O'Neill (Ó Néill), Enrí (c.1400–1489), lord of Tír Eoghain, was eldest son of Eóghan O'Neill (qv), king of Tír Eóghain, and Caitríona, daughter of Ardghal MacMahon (qv). The first reference to Enrí comes in 1431, when he was captured by Neachtan O'Donnell (qv), brother to the king of Tír Conaill. Throughout the 1430s he proved himself a commander of exceptional skill, and was to the forefront of his father's campaigns against the O'Donnells, O'Neill rivals, and the Anglo-Irish families of MacQuillin and Savage. By 1442 Enrí and his father had established their dominance over Tír Conaill by their defeat of Neachtan O'Donnell. However, they were markedly less successful in their attempts to conquer the O'Neills of Clann Aodha Buidhe. With the consent of his father and dynasty, Enrí demonstrated his power by confirming an indenture with Richard (qv), duke of York (also earl of Ulster and the king's lieutenant), at Drogheda (27 August 1449).
In 1452 Enrí had Neachtan O'Donnell murdered, and deserted his wife Gormflaith MacMurrough (d. 1465) in favour of O'Donnell's widow, daughter of MacWilliam Burke. This act enraged Gormflaith's uncle James Butler (qv), 4th earl of Ormond, who brought an army northwards and compelled Enrí to put away his new wife and take back Gormflaith. In July 1455 Enrí was inaugurated as king of Tír Eóghain, having deposed his aged father, an act that was confirmed by Archbishop John Mey (qv) of Armagh the following month. From his inauguration to his death, Enrí desisted from attacking the colonists, and his political craft ensured that O'Neill power grew unhindered by royal intervention in Ulster. This was achieved by the development of good relations with the English crown. This fruitful relationship resulted in his acceptance of a gift of scarlet livery and a gold chain from Edward IV, and he was called the ‘king's friend’ in 1471.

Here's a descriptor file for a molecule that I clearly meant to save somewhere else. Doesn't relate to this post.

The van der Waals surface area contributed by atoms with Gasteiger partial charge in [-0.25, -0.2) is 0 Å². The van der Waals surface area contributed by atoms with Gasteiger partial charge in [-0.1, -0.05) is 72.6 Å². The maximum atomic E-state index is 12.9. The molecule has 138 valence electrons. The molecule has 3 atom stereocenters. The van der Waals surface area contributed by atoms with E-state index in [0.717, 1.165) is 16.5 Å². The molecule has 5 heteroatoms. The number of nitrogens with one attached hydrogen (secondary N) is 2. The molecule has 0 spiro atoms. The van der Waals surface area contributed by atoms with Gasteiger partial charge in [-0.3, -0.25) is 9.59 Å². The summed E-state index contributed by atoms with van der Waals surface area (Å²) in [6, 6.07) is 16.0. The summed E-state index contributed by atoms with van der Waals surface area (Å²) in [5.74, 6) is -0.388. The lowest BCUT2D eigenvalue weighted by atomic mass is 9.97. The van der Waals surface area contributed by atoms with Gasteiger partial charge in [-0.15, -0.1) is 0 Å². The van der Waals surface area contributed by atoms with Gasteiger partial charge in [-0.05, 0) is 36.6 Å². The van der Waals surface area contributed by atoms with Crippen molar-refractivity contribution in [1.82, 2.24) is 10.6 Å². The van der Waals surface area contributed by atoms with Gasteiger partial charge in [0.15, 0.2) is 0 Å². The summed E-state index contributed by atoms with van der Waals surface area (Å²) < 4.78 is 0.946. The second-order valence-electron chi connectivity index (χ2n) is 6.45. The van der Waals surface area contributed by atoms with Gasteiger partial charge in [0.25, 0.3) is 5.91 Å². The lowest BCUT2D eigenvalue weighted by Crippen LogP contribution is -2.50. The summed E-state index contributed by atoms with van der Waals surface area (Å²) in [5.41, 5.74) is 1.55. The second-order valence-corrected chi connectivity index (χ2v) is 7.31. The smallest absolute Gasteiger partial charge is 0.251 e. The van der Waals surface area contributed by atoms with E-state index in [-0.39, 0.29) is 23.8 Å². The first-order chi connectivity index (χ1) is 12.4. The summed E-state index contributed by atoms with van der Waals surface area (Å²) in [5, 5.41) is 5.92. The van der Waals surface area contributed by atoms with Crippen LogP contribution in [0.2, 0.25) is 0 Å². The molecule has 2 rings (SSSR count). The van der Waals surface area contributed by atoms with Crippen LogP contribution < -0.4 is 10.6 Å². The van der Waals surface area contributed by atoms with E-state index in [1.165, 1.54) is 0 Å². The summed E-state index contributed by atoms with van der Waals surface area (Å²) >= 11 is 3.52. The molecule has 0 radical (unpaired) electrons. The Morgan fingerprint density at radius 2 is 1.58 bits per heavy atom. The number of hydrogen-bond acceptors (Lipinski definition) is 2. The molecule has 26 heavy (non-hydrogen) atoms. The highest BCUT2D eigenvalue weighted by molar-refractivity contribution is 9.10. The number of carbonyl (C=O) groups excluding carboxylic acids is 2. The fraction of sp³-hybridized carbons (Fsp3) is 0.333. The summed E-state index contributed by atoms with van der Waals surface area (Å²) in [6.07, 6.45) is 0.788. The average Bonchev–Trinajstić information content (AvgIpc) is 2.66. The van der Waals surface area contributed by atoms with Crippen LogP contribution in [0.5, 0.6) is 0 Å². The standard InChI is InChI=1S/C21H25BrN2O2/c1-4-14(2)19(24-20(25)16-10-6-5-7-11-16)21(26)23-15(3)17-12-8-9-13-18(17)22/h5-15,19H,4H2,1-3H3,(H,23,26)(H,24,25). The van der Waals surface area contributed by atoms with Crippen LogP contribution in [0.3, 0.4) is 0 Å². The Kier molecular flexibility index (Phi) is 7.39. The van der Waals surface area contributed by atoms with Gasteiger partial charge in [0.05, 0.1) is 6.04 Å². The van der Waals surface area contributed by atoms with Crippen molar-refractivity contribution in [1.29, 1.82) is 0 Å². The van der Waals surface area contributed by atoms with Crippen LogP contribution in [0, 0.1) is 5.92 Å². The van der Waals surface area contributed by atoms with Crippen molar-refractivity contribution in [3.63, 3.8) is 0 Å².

Enrí did, however, campaign throughout Ulster against traditional enemies, achieving the O'Neill dream of provincial dominance. Ironically, he was publicly thanked for his good services by the parliament of 1480. He also recognised the impending rise of the house of Kildare, and shrewdly married his son Conn (qv) to Lady Eleanor, daughter of Thomas FitzGerald (qv), 7th earl of Kildare. Mindful of his father's fate, he abdicated in favour of Conn in 1483, dying eventually 15 June 1489. Enrí’s political legacy was O'Neill provincial hegemony. It was an achievement his successors could not maintain.